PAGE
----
Windows desktop -
    Poor certification program execution = what I mean is that Windows 8.0 should have been tablet or touchscreen device only. They could have then kept Windows 7 front and center for pure desktop environments. This also happened partially with Vista where certified hardware was too weak for the OS and pretty much every user had to go out and upgrade their brand new computers right after the bought it; for the enterprise side: no partner compatibility commitment and sloooowww development (antivirus was not straight for a whole year and device compatibility [printers - yes you HP] was non-existent on current models). Microsoft simply needs to be more strict with the stickers and their hardware partners because consumers bear the brunt of the hardware partners' mistakes.

    Windows Server - this has actually been decent. I don't agree with killing home server, but they should have made a cheaper standard version for advanced home users like me.

    Xbox - too greedy and too easy for the NSA to take advantage of (kinect + always on internet). These poor decisions will linger eventhough they retract them. I say NSA because their mouths' (General Alexander was getting happy in his Star Trek chair over the product announcement) were watering with the capabilities of in home surveillance across the world with Xbox's capabilities and MS's inability to strongly implement security mechanisms.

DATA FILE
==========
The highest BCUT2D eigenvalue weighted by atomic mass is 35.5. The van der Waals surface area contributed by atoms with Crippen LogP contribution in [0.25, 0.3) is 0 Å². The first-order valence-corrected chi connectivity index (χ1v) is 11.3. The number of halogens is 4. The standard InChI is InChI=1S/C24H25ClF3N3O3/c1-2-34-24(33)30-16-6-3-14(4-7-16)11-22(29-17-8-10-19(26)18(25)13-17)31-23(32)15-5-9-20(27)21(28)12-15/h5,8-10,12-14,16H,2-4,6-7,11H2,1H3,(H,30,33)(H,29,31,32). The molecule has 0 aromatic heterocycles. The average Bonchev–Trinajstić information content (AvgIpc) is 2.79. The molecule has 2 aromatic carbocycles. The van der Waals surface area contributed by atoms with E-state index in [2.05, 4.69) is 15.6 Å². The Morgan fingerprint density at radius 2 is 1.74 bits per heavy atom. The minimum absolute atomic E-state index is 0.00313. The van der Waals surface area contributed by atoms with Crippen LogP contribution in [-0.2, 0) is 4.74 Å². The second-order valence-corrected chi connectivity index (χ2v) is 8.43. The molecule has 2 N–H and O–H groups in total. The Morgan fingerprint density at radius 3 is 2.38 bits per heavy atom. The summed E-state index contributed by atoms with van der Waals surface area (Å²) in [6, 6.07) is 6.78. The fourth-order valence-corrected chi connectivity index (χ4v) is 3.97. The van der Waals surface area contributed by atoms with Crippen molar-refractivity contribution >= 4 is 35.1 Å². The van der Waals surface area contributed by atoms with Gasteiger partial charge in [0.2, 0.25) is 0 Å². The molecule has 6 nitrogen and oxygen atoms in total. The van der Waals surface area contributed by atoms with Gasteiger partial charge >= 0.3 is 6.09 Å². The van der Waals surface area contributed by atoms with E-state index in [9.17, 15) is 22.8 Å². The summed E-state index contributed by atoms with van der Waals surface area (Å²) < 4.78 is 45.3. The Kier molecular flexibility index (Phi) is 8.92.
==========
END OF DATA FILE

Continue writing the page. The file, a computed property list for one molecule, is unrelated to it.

Ima quit here. Who has time to go over all MS's faux pas's?
  • damianrobertjones - Friday, July 18, 2014 - link

    "This also happened partially with Vista where certified hardware was too weak for the OS and pretty much every user had to go out and upgrade their brand new computers right after the bought it"

    SHOCKING that companies like ACer releasing desktops with only 256MB ram... MS got the blame for that one which was VERY unfair. The computer could run Vista, hence the certificate, even though it ran like rubbish
  • damianrobertjones - Friday, July 18, 2014 - link

    "Nadella announced today that 50% of those employees will be let go."